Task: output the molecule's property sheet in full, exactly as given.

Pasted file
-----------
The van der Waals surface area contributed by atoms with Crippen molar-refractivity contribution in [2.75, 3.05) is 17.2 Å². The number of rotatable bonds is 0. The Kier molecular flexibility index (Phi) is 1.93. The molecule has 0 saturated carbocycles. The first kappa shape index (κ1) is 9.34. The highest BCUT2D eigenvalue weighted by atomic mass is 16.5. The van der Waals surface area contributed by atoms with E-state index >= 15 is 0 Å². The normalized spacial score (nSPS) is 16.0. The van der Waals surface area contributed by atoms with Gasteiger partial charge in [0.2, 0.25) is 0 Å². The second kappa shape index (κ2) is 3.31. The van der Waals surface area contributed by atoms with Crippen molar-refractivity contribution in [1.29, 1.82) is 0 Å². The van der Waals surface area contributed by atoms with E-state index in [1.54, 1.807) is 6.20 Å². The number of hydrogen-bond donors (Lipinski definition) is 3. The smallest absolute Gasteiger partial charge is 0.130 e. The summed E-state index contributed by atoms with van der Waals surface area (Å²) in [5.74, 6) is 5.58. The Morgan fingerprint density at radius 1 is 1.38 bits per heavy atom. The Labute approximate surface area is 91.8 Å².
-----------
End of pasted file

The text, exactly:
The van der Waals surface area contributed by atoms with Crippen molar-refractivity contribution in [2.75, 3.05) is 17.2 Å². The number of rotatable bonds is 0. The Kier molecular flexibility index (Phi) is 1.93. The molecule has 0 saturated carbocycles. The first kappa shape index (κ1) is 9.34. The highest BCUT2D eigenvalue weighted by atomic mass is 16.5. The van der Waals surface area contributed by atoms with E-state index >= 15 is 0 Å². The normalized spacial score (nSPS) is 16.0. The van der Waals surface area contributed by atoms with Gasteiger partial charge in [0.2, 0.25) is 0 Å². The second kappa shape index (κ2) is 3.31. The van der Waals surface area contributed by atoms with Crippen molar-refractivity contribution in [1.29, 1.82) is 0 Å². The van der Waals surface area contributed by atoms with E-state index in [1.54, 1.807) is 6.20 Å². The number of hydrogen-bond donors (Lipinski definition) is 3. The smallest absolute Gasteiger partial charge is 0.130 e. The summed E-state index contributed by atoms with van der Waals surface area (Å²) in [5.74, 6) is 5.58. The Morgan fingerprint density at radius 1 is 1.38 bits per heavy atom. The Labute approximate surface area is 91.8 Å².